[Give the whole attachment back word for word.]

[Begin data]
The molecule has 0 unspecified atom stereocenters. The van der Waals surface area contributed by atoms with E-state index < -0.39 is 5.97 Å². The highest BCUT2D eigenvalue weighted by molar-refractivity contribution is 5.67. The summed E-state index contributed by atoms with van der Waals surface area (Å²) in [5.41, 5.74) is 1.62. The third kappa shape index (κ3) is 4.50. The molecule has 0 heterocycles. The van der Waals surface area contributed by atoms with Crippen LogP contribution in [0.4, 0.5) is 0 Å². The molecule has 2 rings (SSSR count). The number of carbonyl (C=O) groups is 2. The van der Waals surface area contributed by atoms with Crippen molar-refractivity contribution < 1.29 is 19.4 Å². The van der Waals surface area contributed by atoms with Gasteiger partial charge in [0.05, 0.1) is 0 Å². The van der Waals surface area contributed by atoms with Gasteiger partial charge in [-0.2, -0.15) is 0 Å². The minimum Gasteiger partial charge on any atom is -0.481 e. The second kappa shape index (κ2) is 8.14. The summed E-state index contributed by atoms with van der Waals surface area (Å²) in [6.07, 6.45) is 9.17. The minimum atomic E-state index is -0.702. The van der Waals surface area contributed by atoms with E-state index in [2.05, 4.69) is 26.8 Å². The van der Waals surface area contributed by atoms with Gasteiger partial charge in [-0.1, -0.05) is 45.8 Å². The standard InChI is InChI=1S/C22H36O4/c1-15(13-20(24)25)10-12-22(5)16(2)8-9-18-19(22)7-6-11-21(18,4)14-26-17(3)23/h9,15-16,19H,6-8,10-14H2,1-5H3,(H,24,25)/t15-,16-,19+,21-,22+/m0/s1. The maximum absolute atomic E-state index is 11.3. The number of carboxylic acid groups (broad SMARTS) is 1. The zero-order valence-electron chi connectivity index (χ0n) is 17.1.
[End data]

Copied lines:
The molecule has 0 unspecified atom stereocenters. The van der Waals surface area contributed by atoms with E-state index < -0.39 is 5.97 Å². The highest BCUT2D eigenvalue weighted by molar-refractivity contribution is 5.67. The summed E-state index contributed by atoms with van der Waals surface area (Å²) in [5.41, 5.74) is 1.62. The third kappa shape index (κ3) is 4.50. The molecule has 0 heterocycles. The van der Waals surface area contributed by atoms with Crippen LogP contribution in [0.4, 0.5) is 0 Å². The molecule has 2 rings (SSSR count). The number of carbonyl (C=O) groups is 2. The van der Waals surface area contributed by atoms with Crippen molar-refractivity contribution < 1.29 is 19.4 Å². The van der Waals surface area contributed by atoms with Gasteiger partial charge in [0.05, 0.1) is 0 Å². The van der Waals surface area contributed by atoms with Gasteiger partial charge in [-0.2, -0.15) is 0 Å². The minimum Gasteiger partial charge on any atom is -0.481 e. The second kappa shape index (κ2) is 8.14. The summed E-state index contributed by atoms with van der Waals surface area (Å²) in [6.07, 6.45) is 9.17. The minimum atomic E-state index is -0.702. The van der Waals surface area contributed by atoms with E-state index in [2.05, 4.69) is 26.8 Å². The van der Waals surface area contributed by atoms with Gasteiger partial charge in [-0.1, -0.05) is 45.8 Å². The standard InChI is InChI=1S/C22H36O4/c1-15(13-20(24)25)10-12-22(5)16(2)8-9-18-19(22)7-6-11-21(18,4)14-26-17(3)23/h9,15-16,19H,6-8,10-14H2,1-5H3,(H,24,25)/t15-,16-,19+,21-,22+/m0/s1. The maximum absolute atomic E-state index is 11.3. The number of carboxylic acid groups (broad SMARTS) is 1. The zero-order valence-electron chi connectivity index (χ0n) is 17.1.